Planet Of The Apes: Evolution Collection


There's no business like monkey business

Ten years befor e Han Solo got his first poseable action figure, a very different sci-fi movie made shop tills sing. Released in 1968, Planet Of The Apes set a new benchmark for movie merchandising. Fox licensed everything from bubblegum trading cards to Cornelius water-pistols.

It spawned four sequels, two TV series, comic books, a nice-makeup- shame-about-the-ending Tim Burton remake (2001) and Rupert Wyatt’s new prequel/reboot (also included here, and reviewed in full on page 145).

It’s a franchise so unstoppable that not even Charlton Heston could destroy it in lame sequel/retread Beneath The Planet Of The Apes (1970) – despite detonating a nuclear bomb that kills (almost) everyone. What was it that made audiences go ape for the apes?

It may have lacked the epic, intergalactic sweep of Star Wars, but the Apes franchise outclassed it in terms of ideas. The original Planet Of The Apes plays as a veiled allegory of America’s civil rights struggle or a satire of white man’s hubris.

Escape From The Planet Of The Apes (1971) cleverly turns the original premise on its head with Cornelius (Roddy McDowall) and Zira (Kim Hunter) travelling back in time to ’70s Los Angeles. There they trigger events that lead to super-smart simians taking over the planet in last (and least) chapter Battle For The Planet Of The Apes (1973).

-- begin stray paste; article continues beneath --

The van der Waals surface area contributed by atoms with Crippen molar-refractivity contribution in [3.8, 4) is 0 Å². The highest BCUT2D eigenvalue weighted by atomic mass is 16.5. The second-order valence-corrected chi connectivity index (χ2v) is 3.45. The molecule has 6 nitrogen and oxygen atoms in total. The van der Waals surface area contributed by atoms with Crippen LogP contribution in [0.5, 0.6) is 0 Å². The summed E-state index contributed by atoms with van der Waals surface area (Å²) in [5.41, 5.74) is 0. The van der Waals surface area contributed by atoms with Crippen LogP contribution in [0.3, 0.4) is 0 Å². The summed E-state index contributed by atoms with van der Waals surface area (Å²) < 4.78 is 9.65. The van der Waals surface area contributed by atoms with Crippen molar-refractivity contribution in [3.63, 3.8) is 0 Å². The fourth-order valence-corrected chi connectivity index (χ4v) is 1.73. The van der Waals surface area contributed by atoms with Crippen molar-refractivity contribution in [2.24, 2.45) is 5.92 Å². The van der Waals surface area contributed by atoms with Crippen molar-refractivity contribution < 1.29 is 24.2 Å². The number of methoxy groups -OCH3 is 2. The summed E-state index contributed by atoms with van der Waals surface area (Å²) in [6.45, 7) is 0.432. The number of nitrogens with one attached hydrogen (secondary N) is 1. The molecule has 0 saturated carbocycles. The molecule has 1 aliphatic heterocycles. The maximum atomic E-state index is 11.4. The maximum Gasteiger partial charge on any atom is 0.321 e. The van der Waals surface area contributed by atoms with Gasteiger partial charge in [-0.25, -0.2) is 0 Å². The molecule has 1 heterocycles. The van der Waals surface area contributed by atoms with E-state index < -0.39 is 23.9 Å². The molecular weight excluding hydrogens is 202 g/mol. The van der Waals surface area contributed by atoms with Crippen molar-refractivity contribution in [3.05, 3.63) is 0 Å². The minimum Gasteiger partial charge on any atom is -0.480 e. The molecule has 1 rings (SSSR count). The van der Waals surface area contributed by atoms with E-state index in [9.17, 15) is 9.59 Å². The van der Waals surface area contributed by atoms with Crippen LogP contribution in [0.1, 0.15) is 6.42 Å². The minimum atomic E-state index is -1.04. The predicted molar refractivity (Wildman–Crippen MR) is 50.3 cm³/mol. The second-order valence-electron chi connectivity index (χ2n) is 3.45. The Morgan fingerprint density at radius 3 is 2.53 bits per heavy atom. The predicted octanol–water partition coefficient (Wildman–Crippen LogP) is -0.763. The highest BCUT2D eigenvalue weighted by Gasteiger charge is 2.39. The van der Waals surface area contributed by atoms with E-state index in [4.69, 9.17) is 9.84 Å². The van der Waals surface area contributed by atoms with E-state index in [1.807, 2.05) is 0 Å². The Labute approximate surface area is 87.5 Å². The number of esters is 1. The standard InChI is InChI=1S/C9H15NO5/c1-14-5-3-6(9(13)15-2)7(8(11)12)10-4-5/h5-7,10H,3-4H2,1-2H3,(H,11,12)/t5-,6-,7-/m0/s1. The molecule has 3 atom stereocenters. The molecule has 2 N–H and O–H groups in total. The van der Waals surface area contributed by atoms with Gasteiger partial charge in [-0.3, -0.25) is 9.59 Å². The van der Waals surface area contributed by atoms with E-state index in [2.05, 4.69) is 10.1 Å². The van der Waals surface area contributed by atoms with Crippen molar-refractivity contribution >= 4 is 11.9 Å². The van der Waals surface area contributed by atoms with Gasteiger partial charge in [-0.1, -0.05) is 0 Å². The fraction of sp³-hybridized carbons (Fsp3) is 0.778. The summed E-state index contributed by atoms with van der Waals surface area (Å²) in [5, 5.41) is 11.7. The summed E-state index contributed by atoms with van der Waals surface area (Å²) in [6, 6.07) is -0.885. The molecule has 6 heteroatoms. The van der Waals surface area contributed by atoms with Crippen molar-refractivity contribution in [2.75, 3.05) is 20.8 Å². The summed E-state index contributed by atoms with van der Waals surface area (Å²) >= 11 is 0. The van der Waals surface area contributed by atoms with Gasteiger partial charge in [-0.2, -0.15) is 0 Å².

But it was Conquest Of The Planet Of The Apes (1972), the third and best of the sequels, that decisively proved the franchise was more than just popcorn sci-fi. Its vision of a near-future California, where apes are made into household slaves and Caesar (McDowall again) leads an insurrection, daringly riffs on the 1965 Watts Riots.

As associate producer Mort Abrahams reveals in absorbing feature-length doc Behind The Planet Of The Apes, the filmmakers kept the movie’s secret to themselves. “Without ever saying it, we were doing a political film,” he admits. “At the time we were in Vietnam, the studio didn’t want political pictures.

” So they disguised the message – under fake primate fur. While Rise Of The Planet Of The Apes’ box-office kerching suggests the apes are still evolving, this is a satisfying story-so-far package. One that tackles big issues – racial politics, class war, religious fundamentalism, – with real zeal.

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